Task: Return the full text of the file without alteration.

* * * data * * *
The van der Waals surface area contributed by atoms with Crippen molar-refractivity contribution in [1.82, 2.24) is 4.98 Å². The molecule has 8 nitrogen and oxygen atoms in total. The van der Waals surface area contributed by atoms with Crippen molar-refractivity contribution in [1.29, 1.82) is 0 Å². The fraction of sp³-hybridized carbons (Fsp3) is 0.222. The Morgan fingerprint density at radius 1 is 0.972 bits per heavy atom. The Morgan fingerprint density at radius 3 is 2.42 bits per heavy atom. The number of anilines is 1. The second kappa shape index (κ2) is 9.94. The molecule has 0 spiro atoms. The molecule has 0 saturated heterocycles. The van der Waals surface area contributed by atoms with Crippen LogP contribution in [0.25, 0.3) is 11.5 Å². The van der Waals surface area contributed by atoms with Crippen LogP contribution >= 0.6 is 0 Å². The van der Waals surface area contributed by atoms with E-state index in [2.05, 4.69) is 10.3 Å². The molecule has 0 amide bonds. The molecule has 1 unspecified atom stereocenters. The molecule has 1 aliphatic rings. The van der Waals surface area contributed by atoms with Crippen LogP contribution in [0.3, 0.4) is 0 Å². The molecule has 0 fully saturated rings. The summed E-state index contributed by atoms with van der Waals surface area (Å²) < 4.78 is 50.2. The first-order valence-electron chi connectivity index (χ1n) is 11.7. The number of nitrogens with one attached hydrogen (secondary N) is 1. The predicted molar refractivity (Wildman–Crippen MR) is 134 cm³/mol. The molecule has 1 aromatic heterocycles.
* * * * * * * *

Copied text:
The van der Waals surface area contributed by atoms with Crippen molar-refractivity contribution in [1.82, 2.24) is 4.98 Å². The molecule has 8 nitrogen and oxygen atoms in total. The van der Waals surface area contributed by atoms with Crippen molar-refractivity contribution in [1.29, 1.82) is 0 Å². The fraction of sp³-hybridized carbons (Fsp3) is 0.222. The Morgan fingerprint density at radius 1 is 0.972 bits per heavy atom. The Morgan fingerprint density at radius 3 is 2.42 bits per heavy atom. The number of anilines is 1. The second kappa shape index (κ2) is 9.94. The molecule has 0 spiro atoms. The molecule has 0 saturated heterocycles. The van der Waals surface area contributed by atoms with Crippen LogP contribution in [0.25, 0.3) is 11.5 Å². The van der Waals surface area contributed by atoms with Crippen LogP contribution >= 0.6 is 0 Å². The van der Waals surface area contributed by atoms with E-state index in [2.05, 4.69) is 10.3 Å². The molecule has 0 amide bonds. The molecule has 1 unspecified atom stereocenters. The molecule has 1 aliphatic rings. The van der Waals surface area contributed by atoms with Crippen LogP contribution in [0.3, 0.4) is 0 Å². The molecule has 0 fully saturated rings. The summed E-state index contributed by atoms with van der Waals surface area (Å²) < 4.78 is 50.2. The first-order valence-electron chi connectivity index (χ1n) is 11.7. The number of nitrogens with one attached hydrogen (secondary N) is 1. The predicted molar refractivity (Wildman–Crippen MR) is 134 cm³/mol. The molecule has 1 aromatic heterocycles.